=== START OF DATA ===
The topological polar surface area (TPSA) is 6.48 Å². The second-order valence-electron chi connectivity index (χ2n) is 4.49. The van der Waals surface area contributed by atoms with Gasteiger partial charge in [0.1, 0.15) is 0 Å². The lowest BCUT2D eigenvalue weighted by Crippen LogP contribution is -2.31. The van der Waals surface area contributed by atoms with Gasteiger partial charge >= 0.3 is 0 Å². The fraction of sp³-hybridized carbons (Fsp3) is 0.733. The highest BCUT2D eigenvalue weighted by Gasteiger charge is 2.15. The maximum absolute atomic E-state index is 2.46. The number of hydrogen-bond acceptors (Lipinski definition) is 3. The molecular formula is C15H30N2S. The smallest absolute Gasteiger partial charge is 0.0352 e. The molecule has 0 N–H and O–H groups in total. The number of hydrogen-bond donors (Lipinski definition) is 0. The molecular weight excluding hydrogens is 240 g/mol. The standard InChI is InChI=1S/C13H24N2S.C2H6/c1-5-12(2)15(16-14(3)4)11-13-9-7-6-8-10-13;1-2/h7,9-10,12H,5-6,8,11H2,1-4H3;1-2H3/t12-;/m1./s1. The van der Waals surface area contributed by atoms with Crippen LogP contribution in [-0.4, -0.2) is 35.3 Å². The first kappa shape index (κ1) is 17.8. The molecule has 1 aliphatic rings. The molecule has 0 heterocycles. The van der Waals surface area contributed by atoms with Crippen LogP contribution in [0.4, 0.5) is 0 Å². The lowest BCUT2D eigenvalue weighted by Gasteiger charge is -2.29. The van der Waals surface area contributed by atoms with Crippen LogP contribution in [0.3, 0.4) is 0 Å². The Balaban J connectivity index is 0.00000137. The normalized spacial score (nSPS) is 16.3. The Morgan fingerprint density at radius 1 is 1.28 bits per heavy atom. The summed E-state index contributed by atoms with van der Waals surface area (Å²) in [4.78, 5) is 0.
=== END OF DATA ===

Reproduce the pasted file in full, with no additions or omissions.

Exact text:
The topological polar surface area (TPSA) is 6.48 Å². The second-order valence-electron chi connectivity index (χ2n) is 4.49. The van der Waals surface area contributed by atoms with Gasteiger partial charge in [0.1, 0.15) is 0 Å². The lowest BCUT2D eigenvalue weighted by Crippen LogP contribution is -2.31. The van der Waals surface area contributed by atoms with Gasteiger partial charge >= 0.3 is 0 Å². The fraction of sp³-hybridized carbons (Fsp3) is 0.733. The highest BCUT2D eigenvalue weighted by Gasteiger charge is 2.15. The maximum absolute atomic E-state index is 2.46. The number of hydrogen-bond acceptors (Lipinski definition) is 3. The molecular formula is C15H30N2S. The smallest absolute Gasteiger partial charge is 0.0352 e. The molecule has 0 N–H and O–H groups in total. The number of hydrogen-bond donors (Lipinski definition) is 0. The molecular weight excluding hydrogens is 240 g/mol. The standard InChI is InChI=1S/C13H24N2S.C2H6/c1-5-12(2)15(16-14(3)4)11-13-9-7-6-8-10-13;1-2/h7,9-10,12H,5-6,8,11H2,1-4H3;1-2H3/t12-;/m1./s1. The van der Waals surface area contributed by atoms with Crippen LogP contribution in [-0.4, -0.2) is 35.3 Å². The first kappa shape index (κ1) is 17.8. The molecule has 1 aliphatic rings. The molecule has 0 heterocycles. The van der Waals surface area contributed by atoms with Crippen LogP contribution in [0.4, 0.5) is 0 Å². The lowest BCUT2D eigenvalue weighted by Gasteiger charge is -2.29. The van der Waals surface area contributed by atoms with Crippen LogP contribution in [0.3, 0.4) is 0 Å². The Balaban J connectivity index is 0.00000137. The normalized spacial score (nSPS) is 16.3. The Morgan fingerprint density at radius 1 is 1.28 bits per heavy atom. The summed E-state index contributed by atoms with van der Waals surface area (Å²) in [4.78, 5) is 0.